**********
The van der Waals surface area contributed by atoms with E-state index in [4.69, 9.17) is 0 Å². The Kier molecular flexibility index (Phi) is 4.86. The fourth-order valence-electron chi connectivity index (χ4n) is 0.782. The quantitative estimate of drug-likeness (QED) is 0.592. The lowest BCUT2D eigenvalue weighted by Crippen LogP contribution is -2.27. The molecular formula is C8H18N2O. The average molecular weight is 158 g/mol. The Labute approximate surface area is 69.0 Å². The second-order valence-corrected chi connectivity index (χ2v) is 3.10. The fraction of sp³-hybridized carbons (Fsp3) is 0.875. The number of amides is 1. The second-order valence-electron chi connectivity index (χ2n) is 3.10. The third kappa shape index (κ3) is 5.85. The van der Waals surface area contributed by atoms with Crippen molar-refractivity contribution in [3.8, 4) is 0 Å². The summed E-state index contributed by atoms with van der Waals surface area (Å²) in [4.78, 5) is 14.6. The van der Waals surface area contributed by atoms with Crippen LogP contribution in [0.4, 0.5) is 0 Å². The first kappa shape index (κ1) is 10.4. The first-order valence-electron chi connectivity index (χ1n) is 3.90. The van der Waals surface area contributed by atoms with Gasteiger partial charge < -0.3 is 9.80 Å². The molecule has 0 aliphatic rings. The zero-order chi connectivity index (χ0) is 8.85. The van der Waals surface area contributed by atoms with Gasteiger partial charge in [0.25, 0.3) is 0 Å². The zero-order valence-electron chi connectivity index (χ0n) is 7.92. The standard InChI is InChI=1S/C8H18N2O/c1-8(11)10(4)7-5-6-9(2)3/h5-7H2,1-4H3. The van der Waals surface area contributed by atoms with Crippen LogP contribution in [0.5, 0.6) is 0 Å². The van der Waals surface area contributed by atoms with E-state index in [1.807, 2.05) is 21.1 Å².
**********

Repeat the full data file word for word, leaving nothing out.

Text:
The van der Waals surface area contributed by atoms with E-state index in [4.69, 9.17) is 0 Å². The Kier molecular flexibility index (Phi) is 4.86. The fourth-order valence-electron chi connectivity index (χ4n) is 0.782. The quantitative estimate of drug-likeness (QED) is 0.592. The lowest BCUT2D eigenvalue weighted by Crippen LogP contribution is -2.27. The molecular formula is C8H18N2O. The average molecular weight is 158 g/mol. The Labute approximate surface area is 69.0 Å². The second-order valence-corrected chi connectivity index (χ2v) is 3.10. The fraction of sp³-hybridized carbons (Fsp3) is 0.875. The number of amides is 1. The second-order valence-electron chi connectivity index (χ2n) is 3.10. The third kappa shape index (κ3) is 5.85. The van der Waals surface area contributed by atoms with Crippen molar-refractivity contribution in [3.8, 4) is 0 Å². The summed E-state index contributed by atoms with van der Waals surface area (Å²) in [4.78, 5) is 14.6. The van der Waals surface area contributed by atoms with Crippen LogP contribution in [0.4, 0.5) is 0 Å². The first kappa shape index (κ1) is 10.4. The first-order valence-electron chi connectivity index (χ1n) is 3.90. The van der Waals surface area contributed by atoms with Gasteiger partial charge < -0.3 is 9.80 Å². The molecule has 0 aliphatic rings. The zero-order chi connectivity index (χ0) is 8.85. The van der Waals surface area contributed by atoms with Gasteiger partial charge in [0.25, 0.3) is 0 Å². The zero-order valence-electron chi connectivity index (χ0n) is 7.92. The standard InChI is InChI=1S/C8H18N2O/c1-8(11)10(4)7-5-6-9(2)3/h5-7H2,1-4H3. The van der Waals surface area contributed by atoms with Crippen LogP contribution in [0.5, 0.6) is 0 Å². The van der Waals surface area contributed by atoms with E-state index in [1.807, 2.05) is 21.1 Å².